Elections, Ethnic Polarization and Managing Post-Electoral Conflict in Kenya

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Research Question: What are the factors that influenced the voting intentions of Kenyans in the General Elections of 2007? What are the causes and consequences of the post-electoral conflict? How can Kenya best achieve reconciliation and reconstruction of the country?

While Kenya has remained fairly stable and peaceful during most of the post-independence period, violence between ethnic groups has tended to erupt around elections since the introduction of competitive multiparty politics. More recently violence and general lawlessness escalated to unprecedented levels following the General Elections in December 2007. The conflict resulted in loss of hundreds of lives, exodous of a quarter of a million people and widespread destruction of property. The unprecedented level of violence that Kenya experienced is just one of the many African examples that raise questions about what factors determine voting behaviour in African countries and whether democracy can have stabilizing effects in countries so tribal dominated.

This research project aims to understand what issues divided Kenyans ahead the General Elections, what are the likely causes and consequences of the post-electoral conflict and how best to achieve the national reconstruction and reconciliation. To this end the study will conduct two nationally representative survey of Kenyans aged 18 and over. The survey conducted before the General election of December 2007 will study the factors that shaped the voting intentions of Kenyans, their views on how the economy is managed, democracy, corruption among other issues. The survey to be conducted in July 2008 will revisit previous respondents to learn about their experiences in the aftermath of the election, their expectations about the new coalition government and whether their views have changed regarding trust among Kenyans, democracy, land conflict, majimbo (decentralization policies).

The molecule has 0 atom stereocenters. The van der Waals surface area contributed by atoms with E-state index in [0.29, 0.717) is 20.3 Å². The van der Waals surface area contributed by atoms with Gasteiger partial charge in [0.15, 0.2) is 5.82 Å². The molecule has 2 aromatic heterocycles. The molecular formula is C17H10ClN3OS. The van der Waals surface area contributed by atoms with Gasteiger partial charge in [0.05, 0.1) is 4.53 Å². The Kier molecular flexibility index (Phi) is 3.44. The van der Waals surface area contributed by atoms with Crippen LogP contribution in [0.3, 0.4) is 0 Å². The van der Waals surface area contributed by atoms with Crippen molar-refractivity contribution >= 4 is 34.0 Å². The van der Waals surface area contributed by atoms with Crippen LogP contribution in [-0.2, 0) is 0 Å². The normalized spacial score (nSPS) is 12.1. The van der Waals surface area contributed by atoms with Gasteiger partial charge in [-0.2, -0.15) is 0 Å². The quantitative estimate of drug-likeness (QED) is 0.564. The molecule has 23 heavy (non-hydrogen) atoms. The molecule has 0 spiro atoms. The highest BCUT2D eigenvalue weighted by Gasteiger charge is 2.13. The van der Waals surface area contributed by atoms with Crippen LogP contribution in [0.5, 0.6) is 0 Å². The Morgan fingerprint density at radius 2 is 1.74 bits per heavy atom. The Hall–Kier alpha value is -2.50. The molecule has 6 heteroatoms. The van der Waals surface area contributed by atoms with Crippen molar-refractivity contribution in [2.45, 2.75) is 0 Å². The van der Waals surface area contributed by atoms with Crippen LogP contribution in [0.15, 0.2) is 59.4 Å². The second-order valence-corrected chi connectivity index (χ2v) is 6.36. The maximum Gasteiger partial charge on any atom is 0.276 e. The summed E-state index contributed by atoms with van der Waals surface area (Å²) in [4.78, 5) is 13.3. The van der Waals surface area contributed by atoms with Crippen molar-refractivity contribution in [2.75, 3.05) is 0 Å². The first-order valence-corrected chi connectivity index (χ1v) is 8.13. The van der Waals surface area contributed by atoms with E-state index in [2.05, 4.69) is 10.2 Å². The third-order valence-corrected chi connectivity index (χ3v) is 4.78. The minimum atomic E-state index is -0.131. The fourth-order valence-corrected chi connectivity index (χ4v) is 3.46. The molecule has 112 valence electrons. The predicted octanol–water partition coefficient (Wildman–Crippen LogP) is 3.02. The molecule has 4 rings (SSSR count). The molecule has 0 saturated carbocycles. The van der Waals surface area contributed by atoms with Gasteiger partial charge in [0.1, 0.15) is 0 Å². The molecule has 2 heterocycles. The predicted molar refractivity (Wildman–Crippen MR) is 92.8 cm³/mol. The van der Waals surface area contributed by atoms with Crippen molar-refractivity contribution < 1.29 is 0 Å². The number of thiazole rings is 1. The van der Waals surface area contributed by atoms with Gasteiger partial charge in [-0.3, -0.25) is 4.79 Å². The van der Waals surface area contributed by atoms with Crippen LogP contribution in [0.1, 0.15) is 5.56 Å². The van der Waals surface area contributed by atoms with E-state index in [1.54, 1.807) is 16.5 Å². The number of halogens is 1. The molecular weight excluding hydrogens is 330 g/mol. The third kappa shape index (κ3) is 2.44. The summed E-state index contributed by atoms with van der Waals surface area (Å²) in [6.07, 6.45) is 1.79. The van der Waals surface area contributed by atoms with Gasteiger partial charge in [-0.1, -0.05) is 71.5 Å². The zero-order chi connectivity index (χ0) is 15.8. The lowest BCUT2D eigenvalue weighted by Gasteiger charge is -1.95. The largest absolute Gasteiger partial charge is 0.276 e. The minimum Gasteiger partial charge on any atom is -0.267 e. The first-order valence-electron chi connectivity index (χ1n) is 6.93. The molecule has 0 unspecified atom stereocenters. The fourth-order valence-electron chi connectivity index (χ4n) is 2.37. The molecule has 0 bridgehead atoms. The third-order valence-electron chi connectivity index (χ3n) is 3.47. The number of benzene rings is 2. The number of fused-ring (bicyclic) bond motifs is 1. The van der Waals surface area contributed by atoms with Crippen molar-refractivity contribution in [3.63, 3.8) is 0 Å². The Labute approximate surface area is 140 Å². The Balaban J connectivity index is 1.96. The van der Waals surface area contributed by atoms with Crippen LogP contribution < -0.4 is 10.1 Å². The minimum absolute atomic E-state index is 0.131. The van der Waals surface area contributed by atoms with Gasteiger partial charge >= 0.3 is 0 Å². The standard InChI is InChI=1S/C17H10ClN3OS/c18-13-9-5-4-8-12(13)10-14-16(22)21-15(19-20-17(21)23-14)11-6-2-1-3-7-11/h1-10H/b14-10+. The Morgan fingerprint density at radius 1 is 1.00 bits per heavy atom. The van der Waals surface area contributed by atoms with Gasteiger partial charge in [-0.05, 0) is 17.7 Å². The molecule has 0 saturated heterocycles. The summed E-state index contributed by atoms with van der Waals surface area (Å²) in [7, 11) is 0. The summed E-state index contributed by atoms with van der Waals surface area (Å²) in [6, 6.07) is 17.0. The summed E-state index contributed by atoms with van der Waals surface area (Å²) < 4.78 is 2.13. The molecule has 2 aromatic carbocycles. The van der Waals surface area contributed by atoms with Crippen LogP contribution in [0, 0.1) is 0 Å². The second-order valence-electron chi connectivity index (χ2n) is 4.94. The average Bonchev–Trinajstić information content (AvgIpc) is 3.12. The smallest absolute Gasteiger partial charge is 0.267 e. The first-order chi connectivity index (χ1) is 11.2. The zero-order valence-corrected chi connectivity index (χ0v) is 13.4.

The overall findings of this project were presented in two workshops held in Nairobi in September 2008. One of the workshops addressed exclusively the Members of Parliament to discuss the issues that divided Kenyans and how to manage post-conflict recovery in Kenya. The second workshop addressed general audiences with the purpose to stimulate the debate on the factors that influenced voting behaviour and how best to achieve the reconciliation of Kenyans. Both workshops included presentations from academics, representatives of civil society and influential Kenyan figures. The Kenyan press reported on the workshop: for example in The Standard and in The Daily Nation



Mwangi S. Kimenyi (University of Connecticut), Roxana Gutiérrez Romero (DID, Oxford) Stefan Dercon (DID, Oxford) in collaboration with Michael Bratton (Afrobarometer network and Michigan State University), Pedro Vicente (CSAE, Oxford) and Tessa Bold (CSAE, Oxford).